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View Diary: Taxing the rich: it's not about "fairness" (182 comments)

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  •  You can augment fairness without tossing it out (14+ / 0-)

    The diary's recommended lines of argument are all excellent. But the critique of the "fairness" argument, I think, fails.

    While it's true that twenty people will have twenty different perceptions of where the "fairness" line falls, and many of the wealthy will be convinced that it's unfair for taxes on them to be as high as (whatever the current level happens to be, no matter how low) - most of the populace will and does perceive the current levels of inequality as unfair, and the polls bear that out.  So it's a political winner, even if not logically compelling.

    So? Talk fairness and also the diarist's externalities. Progressives should be able to walk and chew gum at the same time.

    One common theme of several of the externalities the diary highlights can be framed in a simpler way. A way that incorporates an appealing rhetorical ju-jitsu.

    Tax policies which allow the perpetual allocation of higher and higher proportions of wealth to a small elite are not conservative. To be genuinely conservative is to strive for stability. The redistribution of the last thirty years has changed the economic makeup of the polity, and the change will only accelerate and grow more drastic without policy changes favoring less inequality.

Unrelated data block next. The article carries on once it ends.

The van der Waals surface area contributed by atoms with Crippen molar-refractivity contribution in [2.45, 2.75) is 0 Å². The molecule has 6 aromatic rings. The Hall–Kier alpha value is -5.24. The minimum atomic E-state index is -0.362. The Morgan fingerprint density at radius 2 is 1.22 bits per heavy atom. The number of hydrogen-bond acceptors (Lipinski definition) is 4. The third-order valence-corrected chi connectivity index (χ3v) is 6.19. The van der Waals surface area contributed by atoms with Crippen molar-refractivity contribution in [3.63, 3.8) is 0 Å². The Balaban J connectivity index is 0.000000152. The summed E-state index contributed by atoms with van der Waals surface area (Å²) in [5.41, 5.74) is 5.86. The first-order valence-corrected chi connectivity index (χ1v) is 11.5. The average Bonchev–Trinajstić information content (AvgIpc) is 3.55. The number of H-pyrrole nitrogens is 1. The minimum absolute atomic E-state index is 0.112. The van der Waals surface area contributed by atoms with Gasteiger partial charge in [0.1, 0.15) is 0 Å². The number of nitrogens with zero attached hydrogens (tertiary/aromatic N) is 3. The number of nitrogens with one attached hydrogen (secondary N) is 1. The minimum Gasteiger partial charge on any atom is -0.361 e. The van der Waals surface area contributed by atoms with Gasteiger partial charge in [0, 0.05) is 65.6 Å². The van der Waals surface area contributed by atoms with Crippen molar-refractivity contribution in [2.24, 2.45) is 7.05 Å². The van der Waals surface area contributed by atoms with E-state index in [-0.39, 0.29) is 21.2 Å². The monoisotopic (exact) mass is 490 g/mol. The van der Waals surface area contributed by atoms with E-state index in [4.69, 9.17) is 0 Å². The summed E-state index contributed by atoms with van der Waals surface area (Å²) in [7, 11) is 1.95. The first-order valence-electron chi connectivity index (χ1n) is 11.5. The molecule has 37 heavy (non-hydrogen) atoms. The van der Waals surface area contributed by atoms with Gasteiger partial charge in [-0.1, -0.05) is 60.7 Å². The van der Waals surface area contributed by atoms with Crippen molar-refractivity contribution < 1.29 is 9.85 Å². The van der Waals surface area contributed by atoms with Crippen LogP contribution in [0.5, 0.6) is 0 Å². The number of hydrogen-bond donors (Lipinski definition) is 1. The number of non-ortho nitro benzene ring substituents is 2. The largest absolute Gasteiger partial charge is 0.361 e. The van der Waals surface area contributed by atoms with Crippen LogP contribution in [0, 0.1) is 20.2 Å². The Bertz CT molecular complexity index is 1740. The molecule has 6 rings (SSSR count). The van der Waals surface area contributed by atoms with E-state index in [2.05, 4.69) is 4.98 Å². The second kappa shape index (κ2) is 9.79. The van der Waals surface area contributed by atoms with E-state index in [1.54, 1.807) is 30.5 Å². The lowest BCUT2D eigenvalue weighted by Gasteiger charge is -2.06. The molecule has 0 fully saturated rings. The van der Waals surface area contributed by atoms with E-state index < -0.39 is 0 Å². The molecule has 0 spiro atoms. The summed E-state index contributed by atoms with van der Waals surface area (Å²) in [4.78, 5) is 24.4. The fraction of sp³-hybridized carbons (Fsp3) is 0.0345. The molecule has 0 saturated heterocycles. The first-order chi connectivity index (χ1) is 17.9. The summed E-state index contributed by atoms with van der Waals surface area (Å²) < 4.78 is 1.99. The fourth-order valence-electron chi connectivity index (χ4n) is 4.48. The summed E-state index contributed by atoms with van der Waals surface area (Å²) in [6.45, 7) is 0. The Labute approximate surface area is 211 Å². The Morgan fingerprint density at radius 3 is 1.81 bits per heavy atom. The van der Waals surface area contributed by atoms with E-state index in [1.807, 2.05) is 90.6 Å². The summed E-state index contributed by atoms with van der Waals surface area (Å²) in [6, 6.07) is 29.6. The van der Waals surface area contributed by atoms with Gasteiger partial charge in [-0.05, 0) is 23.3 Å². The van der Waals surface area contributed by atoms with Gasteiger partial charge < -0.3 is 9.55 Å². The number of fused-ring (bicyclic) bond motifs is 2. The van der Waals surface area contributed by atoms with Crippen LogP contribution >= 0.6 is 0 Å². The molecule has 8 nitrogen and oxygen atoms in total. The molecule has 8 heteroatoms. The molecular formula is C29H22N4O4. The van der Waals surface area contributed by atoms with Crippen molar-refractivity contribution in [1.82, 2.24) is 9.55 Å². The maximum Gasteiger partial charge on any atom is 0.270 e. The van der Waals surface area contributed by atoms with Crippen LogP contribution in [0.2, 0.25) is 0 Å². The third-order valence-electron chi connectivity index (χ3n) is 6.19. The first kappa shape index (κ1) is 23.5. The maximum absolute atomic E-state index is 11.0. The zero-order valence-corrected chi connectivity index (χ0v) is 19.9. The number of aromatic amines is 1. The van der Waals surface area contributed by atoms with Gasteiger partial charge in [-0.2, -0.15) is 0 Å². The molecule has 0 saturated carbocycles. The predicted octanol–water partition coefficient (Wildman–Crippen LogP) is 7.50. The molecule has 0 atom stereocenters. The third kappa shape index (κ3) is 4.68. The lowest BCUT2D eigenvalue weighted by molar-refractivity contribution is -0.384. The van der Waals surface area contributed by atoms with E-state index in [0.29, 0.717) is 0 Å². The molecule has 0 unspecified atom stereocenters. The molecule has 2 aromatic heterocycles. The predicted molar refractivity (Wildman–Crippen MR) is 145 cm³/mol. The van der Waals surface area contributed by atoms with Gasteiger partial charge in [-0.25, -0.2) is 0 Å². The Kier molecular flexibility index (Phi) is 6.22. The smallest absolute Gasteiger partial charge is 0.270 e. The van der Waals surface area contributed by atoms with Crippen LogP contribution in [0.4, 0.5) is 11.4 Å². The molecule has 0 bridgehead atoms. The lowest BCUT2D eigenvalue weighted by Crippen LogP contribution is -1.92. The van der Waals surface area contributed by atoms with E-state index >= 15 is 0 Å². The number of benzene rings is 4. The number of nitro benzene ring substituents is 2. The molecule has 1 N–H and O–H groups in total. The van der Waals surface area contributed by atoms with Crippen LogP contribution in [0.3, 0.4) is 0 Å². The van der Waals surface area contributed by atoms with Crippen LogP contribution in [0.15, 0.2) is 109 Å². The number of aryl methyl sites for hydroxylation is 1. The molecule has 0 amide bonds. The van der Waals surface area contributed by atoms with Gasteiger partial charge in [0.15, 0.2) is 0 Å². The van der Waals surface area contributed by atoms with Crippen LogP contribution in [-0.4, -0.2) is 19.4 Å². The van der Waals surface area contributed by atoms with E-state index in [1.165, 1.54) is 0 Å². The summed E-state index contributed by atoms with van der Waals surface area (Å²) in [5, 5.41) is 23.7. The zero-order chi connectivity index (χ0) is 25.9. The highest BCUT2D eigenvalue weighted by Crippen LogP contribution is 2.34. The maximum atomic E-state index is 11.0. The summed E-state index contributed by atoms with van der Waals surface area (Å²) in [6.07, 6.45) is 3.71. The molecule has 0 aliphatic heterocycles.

A genuine conservative could argue about what the ideal distribution of wealth, and the ideal level of inequality, might be. But he cannot be genuinely conservative and claim that it's just fine for the distribution to grow ever more top-heavy from decade to decade.

    Further, to be consistent he must acknowledge that the ideal level of inequality is smaller than the current level - since the current level allows the economic elite to purchase legislation that exacerbates the instability.

    •  the essense is that the fairness issue isn't just (4+ / 0-)
      Recommended by:
      LilithGardener, OhioNatureMom, zett, wbr

      about the fairness of taxes. It's about the fairness of the whole distribution of burdens and rewards in our society.

      The wealth of our society is not produced solely by the rich people who risk their money in investments as conservatives seem to imply. It is produced by the collective work of those who labor. That the rich should be able to capture the majority of that wealth that is produced largely through the work of others -- even if their work is directed by the rich -- is simply not fair and taxation is one means of mitigating that unfairness.